Further up is a layer of accretionary lapilli.  Embedded in the top of this bed are footprints.  Lithic ejecta was embedded in subsequent eruptions, so the lapilli must have still been wet when the lithics landed.  The coarser surges are probably what killed people in 1790.  It is still not known whose footprints are in the layer of lapilli, but there are some clues. First, in Hawaiian history there were warriors that attempted to cross Kilauea in 1790, but were killed by the eruption. Second, the length of a person’s foot is about 15% of their height.  Based on the average length of the footprints, the average height of the people that made them was slightly over 5 feet tall.  Europeans described Hawaiian warriors as especially tall.  They averaged 5’ 10”.  Therefore, women and young children must have made most of the footprints.  More than half of the footprints were headed back in the direction of the eruption.  The people may have been the families of the warriors that were headed back to find their loved ones, or maybe they were working there.  They were found hanging on to each other, and they appeared to be sleeping.  They were not covered in ash, so they must have been killed by a hot surge of air. They must have been hanging on to each other to keep from being blown away by the wind. 

Above this is a mystery unit.  This eruption was so high that it was seen from the North end of the island.  The column must have gotten well up into the jet stream.  It towered above Mauna Loa and Mauna Kea up to 9-10 km high.  

I would have liked to listen to Don Swanson all day, but Professor Staudigel asserted that we needed to get going in order to finish everything we had to do today.

Stop 2: July 2010 Lava Flow

After an hour long drive, we arrived at the next stop on our journey. Here are the most recent lava flows on the island.  The flows covered 2 miles of road in July of this year (2 months ago).  Mike Poland showed us a fence that was lifted up by the lava flow when it inflated.  We saw a large depression where the 2010 lava flow surrounded the 1990 lava flow.  We were able to see the tube that is carrying lava to the ocean, marked by steam along its length.  Sometimes cracks can open on the sides of the tube that allow lava out, but we were not lucky enough to see that.  We walked over lava that broke out and cooled only 2 weeks ago.  Further along on our walk, we saw the place where the lava is entering the ocean.  We could not go close up to it because it was surrounded by a newly formed delta that could break away at any time.  The ocean entry was throwing chunks of lava into the air where the lava hit the water and exploded because of a sudden loss of heat. 

After lunch we walked over to Gary’s house. This is a house that was burned down just a couple of months ago by the lava flow.  His water catch was lifted up and then dropped.  The rocks that made up his driveway were carried along by the lava flow and scattered everywhere. 

We learned of some experiments that Don Swanson did a couple of decades ago where he dumped tires and other random items in the lava lake trying to get it to turn over, or to see what else could happen.

Stop 3: Littoral Cone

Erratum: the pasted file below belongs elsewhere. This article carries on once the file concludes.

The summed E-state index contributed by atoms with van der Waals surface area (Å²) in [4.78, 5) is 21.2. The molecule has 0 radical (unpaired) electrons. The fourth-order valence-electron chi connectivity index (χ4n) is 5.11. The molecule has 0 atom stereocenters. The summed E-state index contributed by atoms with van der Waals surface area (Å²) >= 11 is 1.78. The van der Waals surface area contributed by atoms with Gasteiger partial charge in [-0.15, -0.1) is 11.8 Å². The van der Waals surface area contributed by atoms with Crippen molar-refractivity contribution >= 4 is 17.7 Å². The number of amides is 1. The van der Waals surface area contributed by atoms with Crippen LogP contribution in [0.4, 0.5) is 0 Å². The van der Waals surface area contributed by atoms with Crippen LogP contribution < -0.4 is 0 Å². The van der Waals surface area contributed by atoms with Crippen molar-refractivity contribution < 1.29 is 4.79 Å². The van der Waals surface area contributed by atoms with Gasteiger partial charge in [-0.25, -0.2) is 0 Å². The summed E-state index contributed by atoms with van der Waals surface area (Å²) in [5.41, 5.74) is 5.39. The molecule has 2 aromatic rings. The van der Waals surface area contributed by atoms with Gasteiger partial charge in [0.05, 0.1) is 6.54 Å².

We got in the car and drove a long time again. We parked along a narrow dirt road and walked through a makeshift trash dump towards the ocean.  Then we followed Professor Staudigel down a steep hillside made of sand.  I tried my best to keep the sand out of my shoes, but they ended up full of sand anyways.  At the bottom we discovered that this is a littoral cone on the very edge of the island.  It was made by the interaction of water with hot lava.  We saw that there was a line of littoral cones to one side of us, but not on the other.  We sketched a diagram of the cones and then went back to the steep sandy slope of the cone for a closer look.  There was a layer of lava on the bottom, and then many layers of tephra deposited on top.  We measured the height of each layer and estimated the grain sizes, looking for any lithic fragments within the layers.  We estimated that the curvature of the layers goes toward the center of the cone.  The tephra is very fine and is made of basalt with some brown stuff in it.  It was too small to tell if it was lithic or juvenile.  We learned that when glass mixes with water it turns brown, so there might not be any lithics in the cone at all.  The brown tephra makes up between 10 and 50% of the tephra.

Our final stop before we headed back to KMC was at a wonderful beach with a little lagoon.  There were children playing in the lagoon and the water was a beautiful turquoise blue.  We were given about 45 minutes to go swimming so we got out of the cars and tried to get into the porta-potties to change, but to our dismay they were locked.  After debating how we were going to change, we ended up changing in the cars.  We happily danced out to the water and jumped in.  To our utter surprise, this was nothing like the beaches we were used to!  Underneath the beautiful water was a dark foreboding underworld of ragged wrathful rocks.  We decided to make the best of it, and swam out farther so we would not have to step on the rocks until Hung discovered that his swimming skills were not up to date.  He tried to swim back to shore but the sea started devouring him until Jorge came to the rescue and pulled him to shore.  In the process, both Hung and Jorge's feet got all cut up by the jagged rocks.  Everyone else kept enjoying the water while Professor Staudigel bandaged up Hung and Jorge's feet.  When we were told it was time to come in, only then did more of us discover that our feet were cut up as well.  The picnic table was turned into a nurse's station and gauze and bandages went flying everywhere.  This beach became the legendary beach known as "death beach" to some and "tickle beach" to others.

Prepared by: Natalie Juda and Paula Chojnacki